It seems that there is a trend of Vietnamese establishment opening across the island, with multiple independent restaurants sprouting up in various locations in Singapore.
Having opened at Changi City Point recently, Paper Rice Vietnamese Kitchen is opened by the same folks behind the Arteastiq brand (which also runs Cajun on Wheels), and is one of the few Vietnamese eateries to have opened around the island recently. Taking up a shop space in the basement of the mall, Paper Rice Vietnamese Kitchen carries an elegant, Asian-inspired vibe in its decor; the interior featuring brick-filled walls, wooden furnishings, and fittings with vast use of plants, while the seatings feature cushions with purple and gold upholstery; an environment that feels plush and elegant unlike other Vietnamese eateries. Having skimmed through the menu online, we noticed how Paper Rice Vietnamese Kitchen carries one of the most extensive menus for a Vietnamese establishment in Singapore; unlike most other Vietnamese eateries which serve only Pho, Bun Cha, Banh Mi, and rice dishes, Paper Rice Vietnamese Kitchen also offers less common soup noodles and rice dishes, as well as a wide variety of starters and Mekong River specialties which are lesser seen at other establishments.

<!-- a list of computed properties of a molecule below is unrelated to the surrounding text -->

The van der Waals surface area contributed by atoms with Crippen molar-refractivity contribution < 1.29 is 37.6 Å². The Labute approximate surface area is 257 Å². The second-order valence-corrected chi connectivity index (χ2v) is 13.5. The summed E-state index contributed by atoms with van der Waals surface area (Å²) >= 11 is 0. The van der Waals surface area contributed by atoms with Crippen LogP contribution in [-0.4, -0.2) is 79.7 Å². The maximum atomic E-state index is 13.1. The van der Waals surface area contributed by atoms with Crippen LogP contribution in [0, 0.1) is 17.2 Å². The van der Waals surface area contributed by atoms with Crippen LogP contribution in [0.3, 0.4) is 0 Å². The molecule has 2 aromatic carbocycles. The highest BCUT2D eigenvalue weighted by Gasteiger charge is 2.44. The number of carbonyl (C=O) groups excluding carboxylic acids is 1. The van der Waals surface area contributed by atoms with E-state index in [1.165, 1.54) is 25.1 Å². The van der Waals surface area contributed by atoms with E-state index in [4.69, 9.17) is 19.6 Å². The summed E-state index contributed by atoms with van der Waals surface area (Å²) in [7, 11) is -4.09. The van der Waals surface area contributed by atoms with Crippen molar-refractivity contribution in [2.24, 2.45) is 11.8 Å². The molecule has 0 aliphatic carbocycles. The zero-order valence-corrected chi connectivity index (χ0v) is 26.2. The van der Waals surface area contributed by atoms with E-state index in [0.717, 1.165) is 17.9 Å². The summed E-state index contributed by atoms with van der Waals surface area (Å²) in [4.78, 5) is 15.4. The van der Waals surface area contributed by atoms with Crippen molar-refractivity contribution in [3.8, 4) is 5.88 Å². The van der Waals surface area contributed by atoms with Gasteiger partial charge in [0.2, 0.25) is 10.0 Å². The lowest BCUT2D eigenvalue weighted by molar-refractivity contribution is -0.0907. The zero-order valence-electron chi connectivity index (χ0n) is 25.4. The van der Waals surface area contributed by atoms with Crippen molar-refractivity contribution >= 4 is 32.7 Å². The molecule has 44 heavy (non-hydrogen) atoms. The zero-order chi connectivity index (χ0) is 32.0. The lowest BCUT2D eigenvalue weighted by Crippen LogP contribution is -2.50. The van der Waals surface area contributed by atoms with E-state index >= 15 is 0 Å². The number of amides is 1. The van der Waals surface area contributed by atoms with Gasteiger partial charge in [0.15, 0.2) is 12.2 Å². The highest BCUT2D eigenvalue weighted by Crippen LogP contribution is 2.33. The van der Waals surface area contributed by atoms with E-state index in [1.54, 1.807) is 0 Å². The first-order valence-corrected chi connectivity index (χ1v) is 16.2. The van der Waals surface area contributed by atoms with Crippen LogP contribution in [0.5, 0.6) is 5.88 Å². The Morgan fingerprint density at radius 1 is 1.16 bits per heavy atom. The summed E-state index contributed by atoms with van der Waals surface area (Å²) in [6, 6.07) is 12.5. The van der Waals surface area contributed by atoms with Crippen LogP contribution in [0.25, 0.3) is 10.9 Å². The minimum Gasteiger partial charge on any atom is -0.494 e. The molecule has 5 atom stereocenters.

(Barbecue Meat Platter)
Ordering one of the platters from the Mekong Special section of the menu, we went for the Barbecue Meat Platter, which consists of items such as pork skewers, chicken skewers, and grilled beef, with fresh vegetables, mint leaves and rice vermicelli served on the side accompanied with peanut sauce and fish sauce with chili bits. All the items were flavourful and well-executed; the one leaving the strongest impression being the chicken skewers which were juicy and tender yet providing a bite, whilst carrying a slight smokiness from the grilling yet being savoury from the glaze with a hint of lemongrass. The pork skewers were also savoury without being particularly porky; juicy whilst giving some chew, while the grilled beef was wrapped in a charred leaf which was meaty with a light hint of lemongrass without being too gamey. The rice vermicelli, whilst replicating the local Putu Mayam in terms of aesthetics, was pretty similar to that of the rice vermicelli often found in Bun Cha; a great accompaniment to the meat along with the fresh vegetables to pair up with the meats and dip into the fish sauce provided at the side.
(Grilled Pork Vietnamese Baguette)